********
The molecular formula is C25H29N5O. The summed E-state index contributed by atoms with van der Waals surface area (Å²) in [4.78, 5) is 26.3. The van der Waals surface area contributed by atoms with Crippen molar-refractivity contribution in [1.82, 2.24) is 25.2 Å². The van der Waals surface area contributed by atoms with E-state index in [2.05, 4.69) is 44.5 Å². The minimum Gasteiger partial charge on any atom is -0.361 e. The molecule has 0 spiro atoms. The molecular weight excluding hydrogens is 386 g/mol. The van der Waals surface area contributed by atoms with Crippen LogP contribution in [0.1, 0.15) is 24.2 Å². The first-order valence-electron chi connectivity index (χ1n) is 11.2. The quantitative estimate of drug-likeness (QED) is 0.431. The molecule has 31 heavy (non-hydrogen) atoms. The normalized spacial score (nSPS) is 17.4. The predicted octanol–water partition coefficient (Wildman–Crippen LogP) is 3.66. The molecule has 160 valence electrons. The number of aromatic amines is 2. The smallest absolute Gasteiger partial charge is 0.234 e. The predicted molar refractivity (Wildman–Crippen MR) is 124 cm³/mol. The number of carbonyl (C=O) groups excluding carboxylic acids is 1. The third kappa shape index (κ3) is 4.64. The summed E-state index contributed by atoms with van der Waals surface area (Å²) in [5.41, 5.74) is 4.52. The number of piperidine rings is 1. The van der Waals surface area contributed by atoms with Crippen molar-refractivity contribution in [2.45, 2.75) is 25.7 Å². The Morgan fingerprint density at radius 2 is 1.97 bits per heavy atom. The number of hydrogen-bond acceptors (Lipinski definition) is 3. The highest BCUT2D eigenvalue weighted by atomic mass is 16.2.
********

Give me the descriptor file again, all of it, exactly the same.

The molecular formula is C25H29N5O. The summed E-state index contributed by atoms with van der Waals surface area (Å²) in [4.78, 5) is 26.3. The van der Waals surface area contributed by atoms with Crippen molar-refractivity contribution in [1.82, 2.24) is 25.2 Å². The van der Waals surface area contributed by atoms with E-state index in [2.05, 4.69) is 44.5 Å². The minimum Gasteiger partial charge on any atom is -0.361 e. The molecule has 0 spiro atoms. The molecular weight excluding hydrogens is 386 g/mol. The van der Waals surface area contributed by atoms with Crippen LogP contribution in [0.1, 0.15) is 24.2 Å². The first-order valence-electron chi connectivity index (χ1n) is 11.2. The quantitative estimate of drug-likeness (QED) is 0.431. The molecule has 31 heavy (non-hydrogen) atoms. The normalized spacial score (nSPS) is 17.4. The predicted octanol–water partition coefficient (Wildman–Crippen LogP) is 3.66. The molecule has 160 valence electrons. The number of aromatic amines is 2. The smallest absolute Gasteiger partial charge is 0.234 e. The predicted molar refractivity (Wildman–Crippen MR) is 124 cm³/mol. The number of carbonyl (C=O) groups excluding carboxylic acids is 1. The third kappa shape index (κ3) is 4.64. The summed E-state index contributed by atoms with van der Waals surface area (Å²) in [5.41, 5.74) is 4.52. The number of piperidine rings is 1. The van der Waals surface area contributed by atoms with Crippen molar-refractivity contribution in [2.45, 2.75) is 25.7 Å². The Morgan fingerprint density at radius 2 is 1.97 bits per heavy atom. The number of hydrogen-bond acceptors (Lipinski definition) is 3. The highest BCUT2D eigenvalue weighted by atomic mass is 16.2.